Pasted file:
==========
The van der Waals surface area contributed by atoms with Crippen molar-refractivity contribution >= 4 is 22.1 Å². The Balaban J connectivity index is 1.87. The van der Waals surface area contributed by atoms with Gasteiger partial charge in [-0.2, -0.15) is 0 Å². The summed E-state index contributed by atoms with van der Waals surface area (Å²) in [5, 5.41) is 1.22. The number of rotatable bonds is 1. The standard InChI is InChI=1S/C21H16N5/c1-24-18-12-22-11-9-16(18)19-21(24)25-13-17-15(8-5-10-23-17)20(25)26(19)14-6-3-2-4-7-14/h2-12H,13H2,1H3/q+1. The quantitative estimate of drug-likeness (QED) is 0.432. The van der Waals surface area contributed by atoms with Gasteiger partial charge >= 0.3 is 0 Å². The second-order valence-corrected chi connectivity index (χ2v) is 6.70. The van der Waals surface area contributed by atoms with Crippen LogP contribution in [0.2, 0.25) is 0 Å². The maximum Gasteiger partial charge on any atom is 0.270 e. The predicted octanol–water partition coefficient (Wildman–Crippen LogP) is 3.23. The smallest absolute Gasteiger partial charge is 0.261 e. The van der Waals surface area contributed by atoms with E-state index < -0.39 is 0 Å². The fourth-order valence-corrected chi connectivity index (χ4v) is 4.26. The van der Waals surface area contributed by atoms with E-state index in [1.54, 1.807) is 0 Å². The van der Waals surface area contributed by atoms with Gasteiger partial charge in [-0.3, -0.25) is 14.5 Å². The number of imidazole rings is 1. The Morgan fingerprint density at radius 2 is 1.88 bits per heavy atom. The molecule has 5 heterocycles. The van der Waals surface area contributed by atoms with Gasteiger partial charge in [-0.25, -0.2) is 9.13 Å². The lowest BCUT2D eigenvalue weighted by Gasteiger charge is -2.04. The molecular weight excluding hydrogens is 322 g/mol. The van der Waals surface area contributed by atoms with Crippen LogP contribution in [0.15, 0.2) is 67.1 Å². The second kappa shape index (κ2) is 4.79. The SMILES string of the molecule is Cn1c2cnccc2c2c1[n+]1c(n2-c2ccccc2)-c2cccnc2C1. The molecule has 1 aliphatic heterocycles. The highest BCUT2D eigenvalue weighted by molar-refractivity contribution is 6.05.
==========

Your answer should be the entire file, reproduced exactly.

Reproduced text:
The van der Waals surface area contributed by atoms with Crippen molar-refractivity contribution >= 4 is 22.1 Å². The Balaban J connectivity index is 1.87. The van der Waals surface area contributed by atoms with Gasteiger partial charge in [-0.2, -0.15) is 0 Å². The summed E-state index contributed by atoms with van der Waals surface area (Å²) in [5, 5.41) is 1.22. The number of rotatable bonds is 1. The standard InChI is InChI=1S/C21H16N5/c1-24-18-12-22-11-9-16(18)19-21(24)25-13-17-15(8-5-10-23-17)20(25)26(19)14-6-3-2-4-7-14/h2-12H,13H2,1H3/q+1. The quantitative estimate of drug-likeness (QED) is 0.432. The van der Waals surface area contributed by atoms with Gasteiger partial charge >= 0.3 is 0 Å². The second-order valence-corrected chi connectivity index (χ2v) is 6.70. The van der Waals surface area contributed by atoms with Crippen LogP contribution in [0.2, 0.25) is 0 Å². The maximum Gasteiger partial charge on any atom is 0.270 e. The predicted octanol–water partition coefficient (Wildman–Crippen LogP) is 3.23. The smallest absolute Gasteiger partial charge is 0.261 e. The van der Waals surface area contributed by atoms with E-state index < -0.39 is 0 Å². The fourth-order valence-corrected chi connectivity index (χ4v) is 4.26. The van der Waals surface area contributed by atoms with E-state index in [1.54, 1.807) is 0 Å². The van der Waals surface area contributed by atoms with Gasteiger partial charge in [-0.3, -0.25) is 14.5 Å². The number of imidazole rings is 1. The Morgan fingerprint density at radius 2 is 1.88 bits per heavy atom. The molecule has 5 heterocycles. The van der Waals surface area contributed by atoms with Gasteiger partial charge in [-0.25, -0.2) is 9.13 Å². The lowest BCUT2D eigenvalue weighted by Gasteiger charge is -2.04. The molecular weight excluding hydrogens is 322 g/mol. The van der Waals surface area contributed by atoms with Crippen LogP contribution in [0.15, 0.2) is 67.1 Å². The second kappa shape index (κ2) is 4.79. The SMILES string of the molecule is Cn1c2cnccc2c2c1[n+]1c(n2-c2ccccc2)-c2cccnc2C1. The molecule has 1 aliphatic heterocycles. The highest BCUT2D eigenvalue weighted by molar-refractivity contribution is 6.05.